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Risk prediction using genes and gut bacteria can improve early detection of diseases like type 2 diabetes

MedicalXpress Breaking News-and-Events Mar 28, 2024

A new study has shown that risk scores based on our genes and gut bacteria can improve the prediction of diseases such as type 2 diabetes and prostate cancer over traditional risk factors alone.

When it comes to the prediction of a person's risk of coronary artery disease, type 2 diabetes, Alzheimer's disease, and prostate cancer, combining traditional risk factors that are used by doctors today with new technologies that quantify our genetic risk (polygenic risk scores) and gut bacteria (gut microbiome) resulted in the most powerful predictors of common chronic diseases.

The study, led by Dr. Yang Liu, is one of the first to look at the combined impact of genetics and the gut microbiome on disease risk and paves the way for a more refined, powerful, and personalized approach to disease prediction.

Published in Nature Aging and based on the data of more than 5670 adults, the study is a collaboration by the Baker Heart and Diabetes Institute, the University of Cambridge and the Finnish Institute of Health and Welfare.

While traditional risk factors typically rely on age, sex, and measurements like body mass index, blood pressure, non-HDL cholesterol, and HbA1c, this study highlights how large-scale analysis of a person's genetics and gut bacteria can improve predictive performance.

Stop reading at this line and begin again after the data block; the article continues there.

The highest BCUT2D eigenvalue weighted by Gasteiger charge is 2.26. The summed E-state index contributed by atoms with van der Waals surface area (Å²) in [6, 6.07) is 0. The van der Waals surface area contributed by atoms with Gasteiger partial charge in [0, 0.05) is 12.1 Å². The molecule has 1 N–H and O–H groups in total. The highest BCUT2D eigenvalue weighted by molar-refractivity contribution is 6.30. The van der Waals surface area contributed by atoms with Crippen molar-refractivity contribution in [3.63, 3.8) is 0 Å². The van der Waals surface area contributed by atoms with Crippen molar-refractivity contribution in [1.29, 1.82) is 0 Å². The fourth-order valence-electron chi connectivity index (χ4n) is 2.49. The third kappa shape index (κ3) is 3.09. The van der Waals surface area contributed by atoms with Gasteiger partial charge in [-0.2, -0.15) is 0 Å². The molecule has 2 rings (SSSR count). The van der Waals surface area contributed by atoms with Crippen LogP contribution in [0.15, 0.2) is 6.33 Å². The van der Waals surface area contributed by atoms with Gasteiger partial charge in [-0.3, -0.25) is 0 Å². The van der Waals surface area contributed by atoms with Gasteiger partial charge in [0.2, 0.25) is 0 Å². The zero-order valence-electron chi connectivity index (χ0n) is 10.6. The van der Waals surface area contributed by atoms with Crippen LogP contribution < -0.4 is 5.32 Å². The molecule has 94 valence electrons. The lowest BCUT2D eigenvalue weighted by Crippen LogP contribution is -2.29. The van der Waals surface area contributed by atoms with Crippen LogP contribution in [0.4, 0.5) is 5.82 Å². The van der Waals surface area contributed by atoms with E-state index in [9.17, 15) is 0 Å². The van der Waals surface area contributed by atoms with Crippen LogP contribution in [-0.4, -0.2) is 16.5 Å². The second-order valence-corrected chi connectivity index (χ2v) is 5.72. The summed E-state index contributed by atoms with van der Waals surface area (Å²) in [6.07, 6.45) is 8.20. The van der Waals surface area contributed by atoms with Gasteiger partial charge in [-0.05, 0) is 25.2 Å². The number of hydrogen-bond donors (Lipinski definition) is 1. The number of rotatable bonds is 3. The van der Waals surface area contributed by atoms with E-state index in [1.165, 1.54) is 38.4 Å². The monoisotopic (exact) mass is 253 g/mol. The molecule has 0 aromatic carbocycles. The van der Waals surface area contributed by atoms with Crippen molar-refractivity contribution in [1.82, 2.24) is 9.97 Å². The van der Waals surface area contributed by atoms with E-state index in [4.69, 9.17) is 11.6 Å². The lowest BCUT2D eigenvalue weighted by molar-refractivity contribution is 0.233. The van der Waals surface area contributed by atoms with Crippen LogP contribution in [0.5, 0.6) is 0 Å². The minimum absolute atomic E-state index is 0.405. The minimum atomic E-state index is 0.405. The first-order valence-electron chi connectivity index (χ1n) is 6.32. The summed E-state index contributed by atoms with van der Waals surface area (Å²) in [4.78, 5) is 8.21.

In this study, researchers investigated the individual and combined predictive performance of polygenic risk scores, the gut microbiome, and traditional risk factors for the development of future coronary artery disease, type 2 diabetes, Alzheimer's disease, and prostate cancer over a median of ~18 years of follow-up, using the population-based FINRISK 2002 cohort.

The recent emergence of multi-omics means that it is now possible to measure and integrate who classes of biomolecular and cellular factors for the purpose of building multi-omic risk scores.

Multi-omic technologies, which are powering discovery across multiple aspects of biology from the genome, proteome, and transcriptome to epigenome and microbiome, have uncovered new biomarkers for various common age-related diseases. If diseases such as coronary artery disease, Alzheimer's Disease, prostate cancer, and type 2 diabetes can be predicted early, prevention strategies can also be applied.

Dr. Liu says these personalized risk scores, combined with traditional risk factors, open up new avenues for non-invasive risk profiling and early detection of disease.

"This study shows the potential of integrating a person's multiple omes in advancing understanding of the development and prediction of diseases," says Dr. Liu. "Multi-omics has come a long way, but data integration and translation into benefits for clinical decision-making remain challenging."

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